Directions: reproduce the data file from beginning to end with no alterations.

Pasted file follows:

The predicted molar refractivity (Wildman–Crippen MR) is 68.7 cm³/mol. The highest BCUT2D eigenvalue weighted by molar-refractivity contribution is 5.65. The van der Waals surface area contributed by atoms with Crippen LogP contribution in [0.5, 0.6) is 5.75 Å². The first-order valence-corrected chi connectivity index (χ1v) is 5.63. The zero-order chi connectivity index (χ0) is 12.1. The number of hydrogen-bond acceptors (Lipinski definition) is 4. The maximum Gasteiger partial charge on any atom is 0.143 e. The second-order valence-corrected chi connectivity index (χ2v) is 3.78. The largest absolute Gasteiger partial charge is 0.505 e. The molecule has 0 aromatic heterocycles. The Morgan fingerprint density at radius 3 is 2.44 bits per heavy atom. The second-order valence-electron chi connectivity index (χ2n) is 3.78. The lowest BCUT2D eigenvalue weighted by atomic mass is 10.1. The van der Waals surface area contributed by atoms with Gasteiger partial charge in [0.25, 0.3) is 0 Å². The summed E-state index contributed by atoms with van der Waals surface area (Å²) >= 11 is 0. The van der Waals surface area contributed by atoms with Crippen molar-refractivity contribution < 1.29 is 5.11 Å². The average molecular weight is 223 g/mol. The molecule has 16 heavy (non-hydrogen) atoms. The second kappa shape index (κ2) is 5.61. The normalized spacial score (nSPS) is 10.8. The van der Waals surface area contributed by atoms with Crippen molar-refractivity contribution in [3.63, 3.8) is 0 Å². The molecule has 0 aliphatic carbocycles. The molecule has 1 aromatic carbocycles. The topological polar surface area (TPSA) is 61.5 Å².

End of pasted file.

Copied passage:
The predicted molar refractivity (Wildman–Crippen MR) is 68.7 cm³/mol. The highest BCUT2D eigenvalue weighted by molar-refractivity contribution is 5.65. The van der Waals surface area contributed by atoms with Crippen LogP contribution in [0.5, 0.6) is 5.75 Å². The first-order valence-corrected chi connectivity index (χ1v) is 5.63. The zero-order chi connectivity index (χ0) is 12.1. The number of hydrogen-bond acceptors (Lipinski definition) is 4. The maximum Gasteiger partial charge on any atom is 0.143 e. The second-order valence-corrected chi connectivity index (χ2v) is 3.78. The largest absolute Gasteiger partial charge is 0.505 e. The molecule has 0 aromatic heterocycles. The Morgan fingerprint density at radius 3 is 2.44 bits per heavy atom. The second-order valence-electron chi connectivity index (χ2n) is 3.78. The lowest BCUT2D eigenvalue weighted by atomic mass is 10.1. The van der Waals surface area contributed by atoms with Gasteiger partial charge in [0.25, 0.3) is 0 Å². The summed E-state index contributed by atoms with van der Waals surface area (Å²) >= 11 is 0. The van der Waals surface area contributed by atoms with Crippen molar-refractivity contribution < 1.29 is 5.11 Å². The average molecular weight is 223 g/mol. The molecule has 16 heavy (non-hydrogen) atoms. The second kappa shape index (κ2) is 5.61. The normalized spacial score (nSPS) is 10.8. The van der Waals surface area contributed by atoms with Crippen molar-refractivity contribution in [3.63, 3.8) is 0 Å². The molecule has 0 aliphatic carbocycles. The molecule has 1 aromatic carbocycles. The topological polar surface area (TPSA) is 61.5 Å².